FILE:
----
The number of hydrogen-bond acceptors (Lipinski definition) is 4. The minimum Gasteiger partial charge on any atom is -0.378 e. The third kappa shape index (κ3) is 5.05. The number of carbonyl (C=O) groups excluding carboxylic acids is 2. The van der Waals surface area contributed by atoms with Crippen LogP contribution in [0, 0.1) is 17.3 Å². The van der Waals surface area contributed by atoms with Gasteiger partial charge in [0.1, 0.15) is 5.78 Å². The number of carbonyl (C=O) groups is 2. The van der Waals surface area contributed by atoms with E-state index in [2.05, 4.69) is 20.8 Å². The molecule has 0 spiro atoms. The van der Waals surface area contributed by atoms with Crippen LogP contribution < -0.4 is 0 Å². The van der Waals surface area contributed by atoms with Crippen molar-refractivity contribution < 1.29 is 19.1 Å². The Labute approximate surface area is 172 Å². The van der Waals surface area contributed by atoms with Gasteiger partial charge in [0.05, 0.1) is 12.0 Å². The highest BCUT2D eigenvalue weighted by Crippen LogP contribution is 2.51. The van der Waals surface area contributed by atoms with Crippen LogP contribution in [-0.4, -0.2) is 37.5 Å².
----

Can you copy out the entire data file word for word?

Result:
The number of hydrogen-bond acceptors (Lipinski definition) is 4. The minimum Gasteiger partial charge on any atom is -0.378 e. The third kappa shape index (κ3) is 5.05. The number of carbonyl (C=O) groups excluding carboxylic acids is 2. The van der Waals surface area contributed by atoms with Crippen LogP contribution in [0, 0.1) is 17.3 Å². The van der Waals surface area contributed by atoms with Gasteiger partial charge in [0.1, 0.15) is 5.78 Å². The number of carbonyl (C=O) groups is 2. The van der Waals surface area contributed by atoms with E-state index in [2.05, 4.69) is 20.8 Å². The molecule has 0 spiro atoms. The van der Waals surface area contributed by atoms with Crippen LogP contribution < -0.4 is 0 Å². The van der Waals surface area contributed by atoms with Crippen molar-refractivity contribution < 1.29 is 19.1 Å². The Labute approximate surface area is 172 Å². The van der Waals surface area contributed by atoms with Gasteiger partial charge in [0.05, 0.1) is 12.0 Å². The highest BCUT2D eigenvalue weighted by Crippen LogP contribution is 2.51. The van der Waals surface area contributed by atoms with Crippen LogP contribution in [-0.4, -0.2) is 37.5 Å².